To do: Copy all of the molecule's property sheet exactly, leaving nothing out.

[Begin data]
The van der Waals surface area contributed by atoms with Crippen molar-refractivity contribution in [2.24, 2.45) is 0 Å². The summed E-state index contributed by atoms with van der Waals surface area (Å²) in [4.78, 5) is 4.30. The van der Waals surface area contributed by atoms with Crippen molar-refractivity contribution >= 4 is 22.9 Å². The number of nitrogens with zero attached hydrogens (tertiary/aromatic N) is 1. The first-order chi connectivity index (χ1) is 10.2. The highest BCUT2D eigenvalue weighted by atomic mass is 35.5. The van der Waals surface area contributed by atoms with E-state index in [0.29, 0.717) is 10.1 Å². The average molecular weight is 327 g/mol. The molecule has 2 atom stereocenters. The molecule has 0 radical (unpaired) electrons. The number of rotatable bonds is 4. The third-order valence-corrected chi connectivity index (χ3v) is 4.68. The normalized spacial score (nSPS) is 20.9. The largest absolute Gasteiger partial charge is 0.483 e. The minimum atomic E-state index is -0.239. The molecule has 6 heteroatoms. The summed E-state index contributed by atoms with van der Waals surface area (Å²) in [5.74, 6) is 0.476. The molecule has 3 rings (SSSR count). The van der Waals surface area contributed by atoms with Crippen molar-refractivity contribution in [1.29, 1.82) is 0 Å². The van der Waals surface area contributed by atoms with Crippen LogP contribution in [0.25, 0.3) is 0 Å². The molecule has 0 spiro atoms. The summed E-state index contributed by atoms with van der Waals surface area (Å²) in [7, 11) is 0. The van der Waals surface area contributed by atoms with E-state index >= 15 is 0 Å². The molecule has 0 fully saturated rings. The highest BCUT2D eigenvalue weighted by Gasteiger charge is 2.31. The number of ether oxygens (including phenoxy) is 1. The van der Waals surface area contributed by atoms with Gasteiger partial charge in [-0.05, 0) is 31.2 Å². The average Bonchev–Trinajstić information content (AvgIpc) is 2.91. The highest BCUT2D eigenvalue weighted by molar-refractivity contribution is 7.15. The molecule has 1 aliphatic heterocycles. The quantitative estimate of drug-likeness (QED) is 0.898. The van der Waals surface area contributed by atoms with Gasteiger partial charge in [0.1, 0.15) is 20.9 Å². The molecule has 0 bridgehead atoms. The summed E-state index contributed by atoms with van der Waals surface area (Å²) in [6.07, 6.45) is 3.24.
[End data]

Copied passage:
The van der Waals surface area contributed by atoms with Crippen molar-refractivity contribution in [2.24, 2.45) is 0 Å². The summed E-state index contributed by atoms with van der Waals surface area (Å²) in [4.78, 5) is 4.30. The van der Waals surface area contributed by atoms with Crippen molar-refractivity contribution >= 4 is 22.9 Å². The number of nitrogens with zero attached hydrogens (tertiary/aromatic N) is 1. The first-order chi connectivity index (χ1) is 10.2. The highest BCUT2D eigenvalue weighted by atomic mass is 35.5. The van der Waals surface area contributed by atoms with E-state index in [0.29, 0.717) is 10.1 Å². The average molecular weight is 327 g/mol. The molecule has 2 atom stereocenters. The molecule has 0 radical (unpaired) electrons. The number of rotatable bonds is 4. The third-order valence-corrected chi connectivity index (χ3v) is 4.68. The normalized spacial score (nSPS) is 20.9. The largest absolute Gasteiger partial charge is 0.483 e. The minimum atomic E-state index is -0.239. The molecule has 6 heteroatoms. The summed E-state index contributed by atoms with van der Waals surface area (Å²) in [5.74, 6) is 0.476. The molecule has 3 rings (SSSR count). The van der Waals surface area contributed by atoms with Crippen molar-refractivity contribution in [1.29, 1.82) is 0 Å². The van der Waals surface area contributed by atoms with Crippen LogP contribution in [0.25, 0.3) is 0 Å². The molecule has 0 spiro atoms. The summed E-state index contributed by atoms with van der Waals surface area (Å²) in [7, 11) is 0. The van der Waals surface area contributed by atoms with E-state index >= 15 is 0 Å². The molecule has 0 fully saturated rings. The highest BCUT2D eigenvalue weighted by Gasteiger charge is 2.31. The number of ether oxygens (including phenoxy) is 1. The van der Waals surface area contributed by atoms with Gasteiger partial charge in [-0.05, 0) is 31.2 Å². The average Bonchev–Trinajstić information content (AvgIpc) is 2.91. The highest BCUT2D eigenvalue weighted by molar-refractivity contribution is 7.15. The molecule has 1 aliphatic heterocycles. The quantitative estimate of drug-likeness (QED) is 0.898. The van der Waals surface area contributed by atoms with Gasteiger partial charge in [0.1, 0.15) is 20.9 Å². The molecule has 0 bridgehead atoms. The summed E-state index contributed by atoms with van der Waals surface area (Å²) in [6.07, 6.45) is 3.24.